With governments all over the planet buying up gold over the past five years, it's no wonder gold prices have risen 142% since 2008.
Central banks bought 254.2 tons in the first half of 2012 and may add close to 500 tons for all of 2012, the World Gold Council said last month.
According to the International Monetary Fund (IMF), Russia added 18.6 metric tons of gold in July. South Korea bought 16 tons – a 30% increase. Kazakhstan increased their bullion reserves for a 12th consecutive month.
Turkey, Ukraine and the Kyrgyz Republic also joined the party.
And the buying continued in August, albeit at a more moderate pace, the IMF confirmed.
"Gold prices continue to be underpinned by growing demand from central banks...we believe this trend is likely to ramp up once liquidity increases in global markets," Justin Harper, markets strategist at IG Markets, told MarketWatch.
That means the cheap money policies by many of these same central banks, such as the Federal Reserve's recently announced QE3 program, will also help fuel the rise in gold prices.
Combine that with skyrocketing demand from the private sector, and government hoarding could easily push the price of bullion as high as $2,500 in 2013.
In fact, the rally could be similar to gold's big breakout move in 2007, when gold prices surged 60%, according to Citi FX Pro analyst Tom Fitzpatrick.
Why Governments Want Gold Now
This central bank gold buying marks a major shift in policy.
After all, for the better part of the last 50 years central banks had been net sellers of gold.
One change was brought about by the banks themselves in 1999, with the Central Bank Gold Agreement (also known as the Washington Agreement on Gold).
All those years of selling had destabilized the gold market and driven prices sharply down. The agreement restricted sales to 400 tons a year for the next five years.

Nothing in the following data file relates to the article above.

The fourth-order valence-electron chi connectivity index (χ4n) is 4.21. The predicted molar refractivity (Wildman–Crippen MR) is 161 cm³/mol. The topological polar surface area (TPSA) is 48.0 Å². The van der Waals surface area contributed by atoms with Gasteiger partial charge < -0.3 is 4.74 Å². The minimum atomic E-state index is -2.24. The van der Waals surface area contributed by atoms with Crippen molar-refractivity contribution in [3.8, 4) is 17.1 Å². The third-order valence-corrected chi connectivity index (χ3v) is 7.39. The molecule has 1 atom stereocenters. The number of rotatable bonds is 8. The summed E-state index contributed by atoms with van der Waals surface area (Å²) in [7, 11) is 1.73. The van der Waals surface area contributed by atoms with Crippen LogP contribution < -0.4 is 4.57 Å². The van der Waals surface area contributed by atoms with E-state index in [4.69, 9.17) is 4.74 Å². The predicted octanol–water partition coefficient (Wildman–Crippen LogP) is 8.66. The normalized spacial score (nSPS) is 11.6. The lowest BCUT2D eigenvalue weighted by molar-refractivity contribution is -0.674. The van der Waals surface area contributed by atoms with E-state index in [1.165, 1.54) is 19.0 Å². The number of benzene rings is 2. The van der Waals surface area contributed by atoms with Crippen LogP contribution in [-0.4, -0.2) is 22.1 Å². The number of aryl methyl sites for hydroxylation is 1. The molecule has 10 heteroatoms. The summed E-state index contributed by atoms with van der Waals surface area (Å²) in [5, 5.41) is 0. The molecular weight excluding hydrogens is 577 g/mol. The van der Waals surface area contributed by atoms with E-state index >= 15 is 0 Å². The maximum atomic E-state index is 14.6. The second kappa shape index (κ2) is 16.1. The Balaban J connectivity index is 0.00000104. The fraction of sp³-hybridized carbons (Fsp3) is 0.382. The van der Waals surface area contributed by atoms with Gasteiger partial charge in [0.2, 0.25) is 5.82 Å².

Signed by the European Central Bank (ECB), the 11 national central banks of the Eurozone, plus those of Sweden, Switzerland and the United Kingdom, it was renewed in 2004 and again in 2009.
But all the central banks stopped selling gold altogether in 2009, instead becoming the net buyers they remain today.
The abrupt shift in policy was brought about by the global financial crisis.
The massive increase in the global money supply and the high level of systemic risk spawned by the crisis drove them to diversify their foreign reserves by buying gold.
Simply put, they wanted to diversify away from the US dollar, the euro and other fiat currencies and buy gold as an alternative.
Since then, they've settled into a pattern of gold-buying that has been a major force behind the surging price of gold.
And that trend is unlikely to stop as emerging markets catch up to developed economies' gold hoards.
Emerging Markets' Gold-Buying Binge
Emerging market economies hold far less of the yellow metal than the nations of Europe or the United States. This gap has prompted their aggressive gold buying.
Just look at China. It's an open secret that China has been quietly dumping its massive $3.24 trillion in foreign reserves and buying lots of gold.
And many analysts expect the People's Bank of China to announce soon that they have doubled their gold reserves to over 2,000 tons.
Still, China's gold reserves remain miniscule as a percent of the overall foreign exchange reserves - less than 2%.
On the other hand, the US, Germany, France and Italy have over 70% of their forex reserves in gold.
Considering the tiny amounts of gold in emerging nation's banks, countries with massive foreign exchange reserves are likely to buy even more gold.
In other words, central banks are now likely to be net buyers for a long time to come, putting a structural floor under the market.
Investing in Gold
Given the glistening future, almost every investor should have some exposure to rising gold prices.
Investors can track the price of physical gold in the form of shares in the SPDR Gold Trust (NYSEArca: GLD). You also should own some quality stocks in the sector – many can be found in the Vanguard Precious Metals and Mining Fund (MUTF: VGPMX).
Investors should get used to pricier gold. While some dips could appear due to occasional profit-taking, its long-term bull run continues.
"There's no mania like gold mania," said Peter Krauth, a noted expert in precious metals and Money Morning's global resources specialist. "And despite the fact that we've been in a powerful gold bull market for more than a decade already, I believe the best is yet to come for gold prices."
That's why Krauth has a strategy to profit from the growing global demand for gold.
To find out more from Krauth about how investors can get in on the action, click here.
Don Miller is a contributing writer with Money Morning.